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SCIF Orientation Flow Cytometry

SCIF Orientation Flow Cytometry

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SCIF Orientation Flow Cytometry

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  1. SCIF Orientation Flow Cytometry VenuPolineni Research Associate, Stem Cell Instrumentation Foundry UCM 5200 N. Lake Road Merced, CA 95343 Email:

  2. Overview of Flow Cytometry Part I: Cell Preparation • Get Single Call Suspension • Choose Fluorochromes • Label Cells with Fluorescent Probes • Write A Protocol • Set Up the Experiment Part II: Instrumentation • Sample Station: Sheath Pressure, Sample Pressure • Flow Chamber: Sheath Fluid, Hydrodynamic Force • Lasers: 488nm, 633nm, 405nm, 315-355nm, 531-561nm (mW) • Detectors: Pick-up Lens, Optical Filters, PMTs • Flow Data: Flow Software, Listmode Files • Sorting: Drop Drive Frequency, Amplify, Phase charge, Delay

  3. Flow Cytometry Applications • Cell Surface Analysis -Fluorescence Surface Marker Labels -CellToxicity-Lipid Peroxidation • Intracellular Analysis -Fluorescence Proteins: Gene Reporter; Enzymatic Assays; -Cell Cycle: Hoechst 33342 (Live); PI; BUDR; AO -Cell Signaling: Phospho-Specific Antibodies -Cell Division by Dye Dilution: CFSE -Hoechst 33342 to Identify Hematopoietic Stem Cells (SP) • Functional Assays -FRET (Fluorescence Resonance Energy Transfer) -IntracellularCa/Ph; Cell Viability -Drug Discovery & Development: Apoptosis (BAX, FAS, BCL2, Fas…) -Oxidative Metabolism: Using DCFH-DA Detect H2O2 -Measuring Mitochondrial Membrane Potential with JC-1 probe • Sorting -Transplantation -Single Cell Cloning -Sort Mitochondria, Chromosomes, Nuclei, Particles -Purify a Specific Cell Population for Further Investigation -Stem Cell Researches • Microbiology -Ocean Bacteria Study, Yeast, Virus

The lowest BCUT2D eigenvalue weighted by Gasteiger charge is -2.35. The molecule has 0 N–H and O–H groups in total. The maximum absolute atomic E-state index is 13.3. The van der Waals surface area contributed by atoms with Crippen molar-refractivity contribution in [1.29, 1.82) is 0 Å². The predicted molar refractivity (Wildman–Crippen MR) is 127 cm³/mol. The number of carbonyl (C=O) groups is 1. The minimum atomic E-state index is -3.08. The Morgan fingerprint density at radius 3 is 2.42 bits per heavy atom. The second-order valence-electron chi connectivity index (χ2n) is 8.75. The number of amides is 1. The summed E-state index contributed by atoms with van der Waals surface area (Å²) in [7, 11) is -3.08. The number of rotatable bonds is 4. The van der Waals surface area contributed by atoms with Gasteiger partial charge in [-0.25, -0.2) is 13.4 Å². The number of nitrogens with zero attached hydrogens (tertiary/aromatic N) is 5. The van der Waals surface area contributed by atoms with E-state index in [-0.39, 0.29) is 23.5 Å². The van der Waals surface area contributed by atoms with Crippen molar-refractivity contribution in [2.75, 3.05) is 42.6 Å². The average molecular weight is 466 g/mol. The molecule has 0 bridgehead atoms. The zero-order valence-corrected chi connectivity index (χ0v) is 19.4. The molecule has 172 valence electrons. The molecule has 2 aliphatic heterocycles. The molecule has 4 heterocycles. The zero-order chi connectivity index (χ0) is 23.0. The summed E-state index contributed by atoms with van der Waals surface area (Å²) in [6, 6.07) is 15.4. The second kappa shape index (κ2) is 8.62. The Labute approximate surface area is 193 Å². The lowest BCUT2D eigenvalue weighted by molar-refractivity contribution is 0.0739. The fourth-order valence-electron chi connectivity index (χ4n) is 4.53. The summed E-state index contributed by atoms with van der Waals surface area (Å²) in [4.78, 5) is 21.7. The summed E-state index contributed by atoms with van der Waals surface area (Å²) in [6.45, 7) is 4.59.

4. SCIF Flow Cytometry Instrumentation BD LSRII Multi-Laser Analyzer BD AriaII/III Multi-Laser Sorter

  5. SCIF Flow Cytometry Instrumentation LSRII: Analyzer Aria II: Cell Sorter

  6. SCIF Flow Cytometry Instrumentation Aria III Cell Sorter

  7. Safety • -General Lab Safety • -Electrical Safety • -Optical/Laser Safety • -Biohazard Safety

  8. Symbols Electrical Shock Laser Irradiation Biohazard Caution • Electrical Shock-Risk of Electric Shock • Laser Irradiation-Avoid looking directly into laser, as it may cause permanent eye damage. • Biohazard-Biological hazard/Risk • Caution-Important; Attention; Refer to Accompanying Documentation

  9. General Lab Safety The Flow Core is a BSL-2 Lab • Controlled access • Users must wash their hands after working with potentially hazardous materials and before leaving the laboratory. • No food and drink • Mouth pipetting is prohibited • Perform all procedures to minimize the creation of splashes and/or aerosols. • Gloves, lab coat and eye protection be worn when handling biohazard samples and waste fluid which may contain hazardous levels of biological contamination • Decontaminate Machine after completion of work • Decontaminate all cultures, stocks, and other potentially infectious materials

  10. Electrical Safety • Stream Charge When the sheath stream is charged and individual droplets are formed, the droplets remain the charge present on the stream. • Do not insert any object into the charged stream. • Do not touch any steel parts. • Drop Drive Voltage This ranges from 0-140 VAC and is used to drive the piezoelectric crystal mounted in the cuvette flow cell • Do not touch the cuvette flow cell • Sort Deflection Plates The range of voltage applied to these plates is 0-4000 VDC • Do not touch the charged plates when HV is on.

  11. Electrical Charge of Sorting